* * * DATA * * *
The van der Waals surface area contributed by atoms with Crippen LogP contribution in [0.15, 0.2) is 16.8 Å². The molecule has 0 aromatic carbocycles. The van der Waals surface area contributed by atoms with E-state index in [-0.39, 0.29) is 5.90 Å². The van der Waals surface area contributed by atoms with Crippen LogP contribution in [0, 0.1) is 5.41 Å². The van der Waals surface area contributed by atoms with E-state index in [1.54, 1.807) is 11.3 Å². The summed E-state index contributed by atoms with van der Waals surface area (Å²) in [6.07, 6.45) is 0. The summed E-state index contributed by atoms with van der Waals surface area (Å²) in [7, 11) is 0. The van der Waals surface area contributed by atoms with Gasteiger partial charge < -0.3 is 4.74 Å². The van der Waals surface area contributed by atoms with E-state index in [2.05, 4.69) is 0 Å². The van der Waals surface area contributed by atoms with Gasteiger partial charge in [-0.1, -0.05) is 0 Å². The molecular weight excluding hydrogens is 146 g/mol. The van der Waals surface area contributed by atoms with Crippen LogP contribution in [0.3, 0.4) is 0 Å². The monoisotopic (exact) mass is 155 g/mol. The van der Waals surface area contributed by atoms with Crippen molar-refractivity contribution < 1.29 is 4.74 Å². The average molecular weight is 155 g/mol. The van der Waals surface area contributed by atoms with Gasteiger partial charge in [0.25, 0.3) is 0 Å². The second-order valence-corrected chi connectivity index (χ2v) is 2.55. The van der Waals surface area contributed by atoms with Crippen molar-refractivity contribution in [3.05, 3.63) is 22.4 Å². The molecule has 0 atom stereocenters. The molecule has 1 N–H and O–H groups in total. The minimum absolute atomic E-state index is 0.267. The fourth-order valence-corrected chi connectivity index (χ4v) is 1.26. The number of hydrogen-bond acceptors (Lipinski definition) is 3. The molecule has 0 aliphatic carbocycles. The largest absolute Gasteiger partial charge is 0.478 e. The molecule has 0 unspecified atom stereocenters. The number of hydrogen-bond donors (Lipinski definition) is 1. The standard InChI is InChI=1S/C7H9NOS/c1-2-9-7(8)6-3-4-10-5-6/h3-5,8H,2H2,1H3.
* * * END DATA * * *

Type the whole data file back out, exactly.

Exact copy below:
The van der Waals surface area contributed by atoms with Crippen LogP contribution in [0.15, 0.2) is 16.8 Å². The molecule has 0 aromatic carbocycles. The van der Waals surface area contributed by atoms with E-state index in [-0.39, 0.29) is 5.90 Å². The van der Waals surface area contributed by atoms with Crippen LogP contribution in [0, 0.1) is 5.41 Å². The van der Waals surface area contributed by atoms with E-state index in [1.54, 1.807) is 11.3 Å². The summed E-state index contributed by atoms with van der Waals surface area (Å²) in [6.07, 6.45) is 0. The summed E-state index contributed by atoms with van der Waals surface area (Å²) in [7, 11) is 0. The van der Waals surface area contributed by atoms with Gasteiger partial charge < -0.3 is 4.74 Å². The van der Waals surface area contributed by atoms with E-state index in [2.05, 4.69) is 0 Å². The van der Waals surface area contributed by atoms with Gasteiger partial charge in [-0.1, -0.05) is 0 Å². The molecular weight excluding hydrogens is 146 g/mol. The van der Waals surface area contributed by atoms with Crippen LogP contribution in [0.3, 0.4) is 0 Å². The monoisotopic (exact) mass is 155 g/mol. The van der Waals surface area contributed by atoms with Crippen molar-refractivity contribution < 1.29 is 4.74 Å². The average molecular weight is 155 g/mol. The van der Waals surface area contributed by atoms with Gasteiger partial charge in [0.25, 0.3) is 0 Å². The second-order valence-corrected chi connectivity index (χ2v) is 2.55. The van der Waals surface area contributed by atoms with Crippen molar-refractivity contribution in [3.05, 3.63) is 22.4 Å². The molecule has 0 atom stereocenters. The molecule has 1 N–H and O–H groups in total. The minimum absolute atomic E-state index is 0.267. The fourth-order valence-corrected chi connectivity index (χ4v) is 1.26. The number of hydrogen-bond acceptors (Lipinski definition) is 3. The molecule has 0 aliphatic carbocycles. The largest absolute Gasteiger partial charge is 0.478 e. The molecule has 0 unspecified atom stereocenters. The number of hydrogen-bond donors (Lipinski definition) is 1. The standard InChI is InChI=1S/C7H9NOS/c1-2-9-7(8)6-3-4-10-5-6/h3-5,8H,2H2,1H3.